Updated Sep 27, 2022 - Science

Intensifying Hurricane Ian forces Florida evacuations

A couple board up windows as they prepare for the arrival of Hurricane Ian in Indian Shores, 25 miles West of Tampa, Florida on September 26.

A couple board up windows as they prepare for the arrival of Hurricane Ian in Indian Shores, 25 miles west of Tampa, Florida, on Monday. Photo: Ricardo Arduengo/AFP via Getty Images

Hurricane Ian triggered evacuation orders across much of Florida’s Gulf Coast as the storm's outer bands unleashed heavy rains across the region on Monday night ahead of expected "life-threatening" storm and flooding by midweek.

Why it matters: Ian's expected to intensify further as it passes near or over western Cuba Tuesday while tracking toward Florida.

A screenshot of a tweet from Tampa Airport warning of service suspension due to Hurricane Ian.
Photo: Tampa International Airport/Twitter

State of play: Evacuation orders were expanded to communities across the Florida Gulf Coast throughout Monday — including in the Tampa Bay area, where hurricane and storm surge warnings were in effect.

  • Gov. Ron DeSantis tweeted Monday evening that school districts in 24 counties had announced school closures. More were expected as Ian neared the state, he added.

Threat level: The NWS said the storm could bring 6-10 inches of rainfall to the Tampa area alongside 45 to 55 mph winds and gusts to 85 mph. There's "potential for wind greater than 110 mph," the agency said.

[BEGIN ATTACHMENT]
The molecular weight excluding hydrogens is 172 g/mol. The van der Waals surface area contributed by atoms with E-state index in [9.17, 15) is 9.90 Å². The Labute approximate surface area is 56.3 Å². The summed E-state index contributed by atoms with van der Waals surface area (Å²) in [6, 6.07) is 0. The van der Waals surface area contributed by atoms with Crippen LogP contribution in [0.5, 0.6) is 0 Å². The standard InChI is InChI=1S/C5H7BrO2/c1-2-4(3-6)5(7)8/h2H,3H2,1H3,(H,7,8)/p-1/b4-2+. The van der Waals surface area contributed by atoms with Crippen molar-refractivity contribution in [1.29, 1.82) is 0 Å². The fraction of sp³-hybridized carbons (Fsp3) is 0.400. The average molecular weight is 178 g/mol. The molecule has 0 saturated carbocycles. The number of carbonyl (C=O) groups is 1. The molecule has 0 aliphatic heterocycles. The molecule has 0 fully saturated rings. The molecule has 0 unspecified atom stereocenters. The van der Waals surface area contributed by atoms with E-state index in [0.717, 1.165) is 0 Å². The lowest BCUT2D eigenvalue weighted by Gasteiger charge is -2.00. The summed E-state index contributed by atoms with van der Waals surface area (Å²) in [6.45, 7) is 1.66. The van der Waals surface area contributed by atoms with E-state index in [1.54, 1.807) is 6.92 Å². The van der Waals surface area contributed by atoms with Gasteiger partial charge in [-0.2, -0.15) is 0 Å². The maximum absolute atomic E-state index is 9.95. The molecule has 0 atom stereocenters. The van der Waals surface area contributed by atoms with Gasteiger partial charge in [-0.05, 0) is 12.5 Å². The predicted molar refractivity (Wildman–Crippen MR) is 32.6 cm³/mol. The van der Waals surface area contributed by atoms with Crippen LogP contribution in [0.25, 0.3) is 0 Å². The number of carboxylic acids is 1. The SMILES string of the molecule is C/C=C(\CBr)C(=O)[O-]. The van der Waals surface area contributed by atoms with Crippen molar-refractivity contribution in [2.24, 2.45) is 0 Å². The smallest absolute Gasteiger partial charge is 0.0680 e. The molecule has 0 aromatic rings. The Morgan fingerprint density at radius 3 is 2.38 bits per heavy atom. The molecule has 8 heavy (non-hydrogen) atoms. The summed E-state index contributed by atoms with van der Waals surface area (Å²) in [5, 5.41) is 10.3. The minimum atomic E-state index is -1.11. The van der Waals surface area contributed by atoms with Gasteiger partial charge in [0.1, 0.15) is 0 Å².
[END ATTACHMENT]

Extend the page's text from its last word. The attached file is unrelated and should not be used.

• "This portion of coastline, the west coast of Florida, is incredibly vulnerable to storm surge," Jamie Rhome, acting director of the National Hurricane Center, said during a press conference Monday.
  • "We're indicating the potential for as much as 10 feet of storm surge in portions of the Florida west coast," Rhome added.

What they're saying: "We're expecting sustained tropical or hurricane winds to our barrier islands and coastal communities for as long as 48 hours, with the earliest arrival predicted for 8pm Tuesday," Manatee County administrator Scott Hopes said in a statement.

  • “This is a worst-case scenario with a very strong, slow-moving storm just to the west of us," Hopes added.

The big picture: The National Hurricane Center said storm surge, wind and rainfall from Hurricane Ian may be prolonged by the storm's forward motion slowing while it moves toward Florida.

Go deeper: Atlantic hurricane season still looks unusually active, NOAA warns

Editor's note: This article has been updated with details of further evacuations, school closures, Tampa Bay International Airport's plans and the latest weather developments.

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